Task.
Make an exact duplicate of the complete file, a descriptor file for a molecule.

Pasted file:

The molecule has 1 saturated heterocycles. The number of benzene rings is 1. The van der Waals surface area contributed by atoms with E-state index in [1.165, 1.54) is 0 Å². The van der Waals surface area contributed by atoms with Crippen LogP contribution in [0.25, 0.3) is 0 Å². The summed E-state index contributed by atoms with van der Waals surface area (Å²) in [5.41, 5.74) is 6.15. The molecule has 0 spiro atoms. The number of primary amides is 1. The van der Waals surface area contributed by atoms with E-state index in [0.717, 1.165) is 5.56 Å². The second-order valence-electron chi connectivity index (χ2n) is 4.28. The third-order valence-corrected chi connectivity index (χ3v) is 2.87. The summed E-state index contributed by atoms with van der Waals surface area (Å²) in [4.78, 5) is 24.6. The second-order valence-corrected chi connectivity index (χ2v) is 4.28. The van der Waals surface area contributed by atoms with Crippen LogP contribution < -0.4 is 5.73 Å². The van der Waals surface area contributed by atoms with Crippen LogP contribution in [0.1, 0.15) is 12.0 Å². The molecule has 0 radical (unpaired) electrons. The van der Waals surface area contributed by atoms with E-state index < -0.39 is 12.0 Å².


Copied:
The molecule has 1 saturated heterocycles. The number of benzene rings is 1. The van der Waals surface area contributed by atoms with E-state index in [1.165, 1.54) is 0 Å². The van der Waals surface area contributed by atoms with Crippen LogP contribution in [0.25, 0.3) is 0 Å². The summed E-state index contributed by atoms with van der Waals surface area (Å²) in [5.41, 5.74) is 6.15. The molecule has 0 spiro atoms. The number of primary amides is 1. The van der Waals surface area contributed by atoms with E-state index in [0.717, 1.165) is 5.56 Å². The second-order valence-electron chi connectivity index (χ2n) is 4.28. The third-order valence-corrected chi connectivity index (χ3v) is 2.87. The summed E-state index contributed by atoms with van der Waals surface area (Å²) in [4.78, 5) is 24.6. The second-order valence-corrected chi connectivity index (χ2v) is 4.28. The van der Waals surface area contributed by atoms with Crippen LogP contribution < -0.4 is 5.73 Å². The van der Waals surface area contributed by atoms with Crippen LogP contribution in [0.1, 0.15) is 12.0 Å². The molecule has 0 radical (unpaired) electrons. The van der Waals surface area contributed by atoms with E-state index < -0.39 is 12.0 Å².